Jones' passing numbers have risen over the course of the season as he has grown more familiar with his new receiving options, with a big boost coming after the addition of Saunders led to heavier usage of a four-receiver set.
Oklahoma is averaging 374.5 yards passing over the past six games — 100 more than during the first four.
"I just think that comes from playing games. You have to be in critical situations and have success before guys really trust each other," co-offensive coordinator and receivers coach Jay Norvell said.
"Shep's made a bunch of big plays. Justin has now and Jalen certainly has made some in recent weeks, so there's no reason for him not to feel good about throwing the ball to those guys. I just think that there's a level of confidence that we didn't have earlier in the year just because of familiarity."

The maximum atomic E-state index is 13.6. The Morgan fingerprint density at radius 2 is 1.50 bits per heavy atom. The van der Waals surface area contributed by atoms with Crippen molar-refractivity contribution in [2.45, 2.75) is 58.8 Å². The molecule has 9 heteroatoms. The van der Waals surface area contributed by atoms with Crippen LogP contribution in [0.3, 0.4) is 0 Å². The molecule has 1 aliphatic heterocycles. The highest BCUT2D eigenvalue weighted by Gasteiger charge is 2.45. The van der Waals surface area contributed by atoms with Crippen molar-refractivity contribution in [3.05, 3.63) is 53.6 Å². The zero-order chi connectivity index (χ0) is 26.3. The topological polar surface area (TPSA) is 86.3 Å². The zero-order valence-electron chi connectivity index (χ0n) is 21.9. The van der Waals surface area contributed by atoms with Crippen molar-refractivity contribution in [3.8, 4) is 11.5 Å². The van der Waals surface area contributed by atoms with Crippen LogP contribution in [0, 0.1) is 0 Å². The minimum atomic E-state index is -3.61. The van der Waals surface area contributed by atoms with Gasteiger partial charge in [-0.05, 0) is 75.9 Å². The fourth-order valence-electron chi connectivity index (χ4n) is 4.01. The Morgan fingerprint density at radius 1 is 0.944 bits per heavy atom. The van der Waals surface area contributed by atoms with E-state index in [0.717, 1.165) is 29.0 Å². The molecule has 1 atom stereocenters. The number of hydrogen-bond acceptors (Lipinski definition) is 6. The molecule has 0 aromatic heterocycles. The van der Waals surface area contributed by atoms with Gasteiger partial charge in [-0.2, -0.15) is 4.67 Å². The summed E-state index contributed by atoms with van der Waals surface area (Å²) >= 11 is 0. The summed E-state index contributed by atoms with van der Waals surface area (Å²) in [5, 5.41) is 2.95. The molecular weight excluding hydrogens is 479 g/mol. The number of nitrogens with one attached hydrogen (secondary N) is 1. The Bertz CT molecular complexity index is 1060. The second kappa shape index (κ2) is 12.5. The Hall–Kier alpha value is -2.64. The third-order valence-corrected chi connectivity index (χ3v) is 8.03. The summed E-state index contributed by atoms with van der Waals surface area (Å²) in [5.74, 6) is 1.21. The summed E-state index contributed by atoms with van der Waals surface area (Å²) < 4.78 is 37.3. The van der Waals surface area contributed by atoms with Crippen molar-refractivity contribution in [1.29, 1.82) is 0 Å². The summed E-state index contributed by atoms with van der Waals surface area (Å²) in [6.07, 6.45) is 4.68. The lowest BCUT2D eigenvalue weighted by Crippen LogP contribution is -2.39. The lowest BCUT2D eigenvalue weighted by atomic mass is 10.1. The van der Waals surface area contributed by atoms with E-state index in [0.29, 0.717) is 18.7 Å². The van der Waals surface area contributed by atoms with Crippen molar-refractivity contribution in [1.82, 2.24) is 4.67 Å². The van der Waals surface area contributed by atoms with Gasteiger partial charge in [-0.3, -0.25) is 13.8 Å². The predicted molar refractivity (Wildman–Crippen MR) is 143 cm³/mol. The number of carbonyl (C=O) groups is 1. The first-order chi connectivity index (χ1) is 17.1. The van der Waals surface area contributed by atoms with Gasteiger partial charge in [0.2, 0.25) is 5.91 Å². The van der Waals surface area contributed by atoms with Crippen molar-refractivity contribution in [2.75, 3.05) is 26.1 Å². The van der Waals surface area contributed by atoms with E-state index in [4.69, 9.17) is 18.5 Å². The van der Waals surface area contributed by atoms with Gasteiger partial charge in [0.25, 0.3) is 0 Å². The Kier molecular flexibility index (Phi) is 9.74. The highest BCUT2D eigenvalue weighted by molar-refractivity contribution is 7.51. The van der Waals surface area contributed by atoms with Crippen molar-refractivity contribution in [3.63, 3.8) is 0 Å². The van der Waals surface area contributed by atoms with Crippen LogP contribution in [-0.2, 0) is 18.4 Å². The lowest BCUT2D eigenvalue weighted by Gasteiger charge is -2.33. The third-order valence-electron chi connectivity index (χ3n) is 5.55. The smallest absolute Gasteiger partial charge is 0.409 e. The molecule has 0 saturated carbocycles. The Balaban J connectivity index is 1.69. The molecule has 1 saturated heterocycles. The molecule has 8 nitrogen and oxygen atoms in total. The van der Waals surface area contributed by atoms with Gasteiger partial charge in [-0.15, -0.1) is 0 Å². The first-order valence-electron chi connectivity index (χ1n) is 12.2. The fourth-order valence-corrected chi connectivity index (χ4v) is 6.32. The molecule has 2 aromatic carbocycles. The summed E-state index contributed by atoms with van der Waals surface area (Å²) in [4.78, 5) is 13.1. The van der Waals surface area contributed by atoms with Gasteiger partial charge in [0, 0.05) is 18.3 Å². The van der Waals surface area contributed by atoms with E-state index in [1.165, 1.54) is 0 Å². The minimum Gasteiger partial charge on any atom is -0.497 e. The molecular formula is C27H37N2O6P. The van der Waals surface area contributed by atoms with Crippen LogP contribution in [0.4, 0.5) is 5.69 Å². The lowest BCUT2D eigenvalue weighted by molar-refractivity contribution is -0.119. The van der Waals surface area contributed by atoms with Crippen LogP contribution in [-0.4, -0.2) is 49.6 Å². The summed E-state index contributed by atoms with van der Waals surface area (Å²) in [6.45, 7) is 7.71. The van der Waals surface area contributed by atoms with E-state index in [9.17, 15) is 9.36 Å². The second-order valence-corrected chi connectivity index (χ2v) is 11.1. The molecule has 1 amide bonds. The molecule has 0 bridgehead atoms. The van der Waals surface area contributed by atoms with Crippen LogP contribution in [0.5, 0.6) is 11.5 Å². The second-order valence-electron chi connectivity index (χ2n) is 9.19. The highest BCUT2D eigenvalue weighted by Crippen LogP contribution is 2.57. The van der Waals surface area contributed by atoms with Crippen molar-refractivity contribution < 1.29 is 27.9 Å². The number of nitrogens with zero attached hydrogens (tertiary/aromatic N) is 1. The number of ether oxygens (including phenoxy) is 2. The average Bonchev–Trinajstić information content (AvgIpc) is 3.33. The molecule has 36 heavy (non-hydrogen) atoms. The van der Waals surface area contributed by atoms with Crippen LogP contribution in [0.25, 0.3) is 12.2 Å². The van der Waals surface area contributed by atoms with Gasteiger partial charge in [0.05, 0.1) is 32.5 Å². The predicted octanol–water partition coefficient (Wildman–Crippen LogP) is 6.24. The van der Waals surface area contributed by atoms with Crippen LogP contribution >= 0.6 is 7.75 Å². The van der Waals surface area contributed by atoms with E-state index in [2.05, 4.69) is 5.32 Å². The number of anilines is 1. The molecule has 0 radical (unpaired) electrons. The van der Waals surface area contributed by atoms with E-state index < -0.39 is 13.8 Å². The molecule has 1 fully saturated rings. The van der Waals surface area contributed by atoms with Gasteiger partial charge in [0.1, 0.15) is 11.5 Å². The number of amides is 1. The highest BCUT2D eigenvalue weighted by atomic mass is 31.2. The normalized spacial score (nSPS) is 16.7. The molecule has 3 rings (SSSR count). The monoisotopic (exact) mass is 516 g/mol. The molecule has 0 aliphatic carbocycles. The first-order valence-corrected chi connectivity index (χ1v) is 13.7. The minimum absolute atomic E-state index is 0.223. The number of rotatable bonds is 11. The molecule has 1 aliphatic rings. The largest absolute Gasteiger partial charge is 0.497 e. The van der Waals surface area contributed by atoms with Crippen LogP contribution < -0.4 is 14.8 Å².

The shootout with West Virginia was Jones' 11th game with at least 400 yards passing. There have been just four others in Oklahoma history. He ranks fourth — behind only Houston's Case Keenum, Hawaii's Timmy Chang and Texas Tech's Graham Harrell — in Division I history with 15,624 yards passing in his career.
Norvell said he believes Jones developed an understanding of how each receiver runs his routes during practice, but the real trust comes when they make plays in crunch time of a game.
"I think those guys have grown a lot in the way they've played as the way they've prepared and how hard they've worked," Jones said. "I can't say enough about how much we've progressed as an offense with those guys and how explosive and how many plays we've made because of who they are."
AP freelance writer Murray Evans contributed to this report.